‘Skyfire’ Has Big Stunts And Effects But Little Character – Review
[by Nicolás Delgadillo]
Skyfire is the latest big-budget venture from the Chinese film industry, one that takes inspiration from Dante’s Peak, Volcano, Roland Emmerich disaster flicks, and even the Jurassic Park / World franchise. There’s high hopes for the film to hit the unprecedented peaks that other Chinese blockbusters reached, like 2019’s The Wandering Earth – a science fiction epic that raked in over $700 million and became the third high-grossing non-English film in history.
But while The Wandering Earth captivated audiences with dazzling spectacle, it also managed to find room for solid emotional beats and memorable characters. Skyfire has all the proper excitement and rhythm of a popcorn disaster movie, but it’s sorely lacking in the humanity department.
Opening with a genuinely lovely animated title sequence, the film follows Xiao Meng (Hannah Quinlivan), a volcanologist working on the island of Tianhou. She’s under the employment of billionaire Jack Harris (Jason Isaacs), who has erected a luxury resort/theme park at the site of an active volcano in an obvious show of hubris. Xiao Meng has been creating a system for him that allows her to monitor the volcano’s activity up to the second, inspired by the work of her late mother. Naturally, the volcano begins to erupt, putting the entire island and everyone on it in grave danger. Xiao Meng, along with her friends and estranged father, Wentao (Wang Xueqi), must survive and find a way to safety in the midst of the predictable disaster.
Director Simon West is no novice at staging the kind of big-production action that Skyfire’s premise calls for, having made cult favorites such as Con Air, Lara Croft: Tomb Raider, and The Expendables 2 (to name a few). He pulls off several impressive set pieces here; the most memorable being an escape from an observation balcony that gives guests an up-close look at the inside of the volcano. Fireballs rocket through the air and tear holes through metal, and blasts of hot steam cook some unlucky people alive, while others desperately attempt to scramble to some semblance of safety. In fact, there are a good number of surprisingly gruesome deaths in this, some of which are just morbidly hilarious.
Some of the action sequences go so big that they wind up being silly (and there are several moments that the characters would simply just…not survive), but the stunts that went into them remain impressive. Frustratingly though, many of the digital effects appear unfinished and much of the green screen is glaringly obvious. This might be more forgivable if the movie wasn’t so reliant on those effects, because unfortunately, the story and its characters remain thin and ill-defined.
At only 97 minutes, Skyfire simply doesn’t dedicate enough time to trying to be anything more than what’s on the surface. There’s plenty of characters with interesting relationships to one another, but we’re never given a true feel for who they are. The actors make the most out of what little they’re given, but the potential for the human drama to match the big screen spectacle goes to waste. Take, for example, a scene involving Jack Harris rescuing a child in the chaos. It’s a moment where you see the humanity behind the egotistical billionaire, and it’s successfully touching. But the two barely get a couple of minutes together before separating, and their tearful goodbye is bizarrely given more screen time than their single scene together beforehand. A subplot involving a pair of young lovers and one of their grandparents is so rushed that it’s almost impossible to care, and any scenes dedicated to it feel like a strange detour (though we do get a pretty cool underwater sequence out of it). The emotion needed for many scenes simply isn’t there.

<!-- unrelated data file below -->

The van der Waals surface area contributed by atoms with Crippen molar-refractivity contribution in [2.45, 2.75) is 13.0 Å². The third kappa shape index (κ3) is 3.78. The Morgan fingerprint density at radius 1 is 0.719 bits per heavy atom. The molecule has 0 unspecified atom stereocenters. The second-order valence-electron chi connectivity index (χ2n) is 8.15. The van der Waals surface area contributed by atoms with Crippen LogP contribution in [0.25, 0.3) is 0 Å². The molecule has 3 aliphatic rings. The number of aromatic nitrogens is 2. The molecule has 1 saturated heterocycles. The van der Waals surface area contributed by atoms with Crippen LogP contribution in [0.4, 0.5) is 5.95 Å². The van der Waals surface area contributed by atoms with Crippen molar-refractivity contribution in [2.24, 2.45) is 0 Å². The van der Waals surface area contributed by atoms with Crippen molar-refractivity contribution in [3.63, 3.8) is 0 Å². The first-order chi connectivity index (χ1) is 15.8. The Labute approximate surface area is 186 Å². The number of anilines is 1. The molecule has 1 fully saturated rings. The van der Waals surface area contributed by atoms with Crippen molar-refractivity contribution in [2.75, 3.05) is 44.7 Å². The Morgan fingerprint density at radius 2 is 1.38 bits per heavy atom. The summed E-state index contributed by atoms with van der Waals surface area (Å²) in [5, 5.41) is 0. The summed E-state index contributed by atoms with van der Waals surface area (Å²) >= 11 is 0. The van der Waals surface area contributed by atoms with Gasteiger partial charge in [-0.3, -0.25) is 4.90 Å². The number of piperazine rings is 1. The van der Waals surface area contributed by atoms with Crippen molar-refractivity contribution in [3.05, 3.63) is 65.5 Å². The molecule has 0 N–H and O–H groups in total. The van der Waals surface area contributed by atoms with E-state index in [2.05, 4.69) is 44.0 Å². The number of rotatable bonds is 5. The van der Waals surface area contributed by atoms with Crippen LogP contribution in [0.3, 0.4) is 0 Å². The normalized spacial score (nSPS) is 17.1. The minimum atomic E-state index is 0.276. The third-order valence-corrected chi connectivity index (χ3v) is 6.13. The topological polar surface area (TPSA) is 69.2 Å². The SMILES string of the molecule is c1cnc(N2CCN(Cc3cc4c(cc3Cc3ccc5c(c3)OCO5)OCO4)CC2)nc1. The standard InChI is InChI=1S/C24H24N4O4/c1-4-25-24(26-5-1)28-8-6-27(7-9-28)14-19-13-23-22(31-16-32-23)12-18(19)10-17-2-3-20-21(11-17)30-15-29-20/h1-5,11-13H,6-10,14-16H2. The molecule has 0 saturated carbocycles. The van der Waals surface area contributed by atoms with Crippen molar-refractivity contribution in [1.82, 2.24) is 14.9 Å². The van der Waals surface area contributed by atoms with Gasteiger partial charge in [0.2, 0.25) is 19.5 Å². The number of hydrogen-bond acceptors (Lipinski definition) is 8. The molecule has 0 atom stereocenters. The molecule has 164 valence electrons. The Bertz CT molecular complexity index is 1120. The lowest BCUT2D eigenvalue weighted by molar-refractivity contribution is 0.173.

The film also doesn’t seem interested in any kind of actual commentary or observation about the implications of its premise. Despite borrowing many of the aesthetics of the Jurassic franchise, it fails to explore the similar themes at play, such as capitalism left unchecked or man playing God. It’s a shame that these kinds of ideas are glossed over, mainly because they could have easily been tied into one of the things the movie mostly gets right – the strained relationship between daughter and father. Xiao Meng believes that the work she’s doing is what her mother would have wanted, and that the advancements she’s making in the study of volcanoes is beneficial for the world. But Wentao has strong resentment towards his daughter working for a tycoon like Harris, especially at Tianhou, where he failed to save his wife years ago. The two returning to the site of their trauma and grief – which created the rift in their relationship to one another – is an interesting angle. Toss in moral disagreements and there’s a recipe for a compelling arc, but like the other story elements, much of these ideas are only half-baked, and take a considerable backseat to the spectacle.
The movie ends with a music video/behind-the-scenes look of the team filming many of the big action sequences, and honestly, every movie ought to do this. It sure seems like everyone involved had fun, and perhaps it just goes to show that a movie like Skyfire should be viewed as pure popcorn entertainment and not be analyzed too seriously. But the potential for the film to be even just a bit more interesting is lost to the wayside among the fire and destruction, and any chance for it to be particularly memorable gets snuffed out.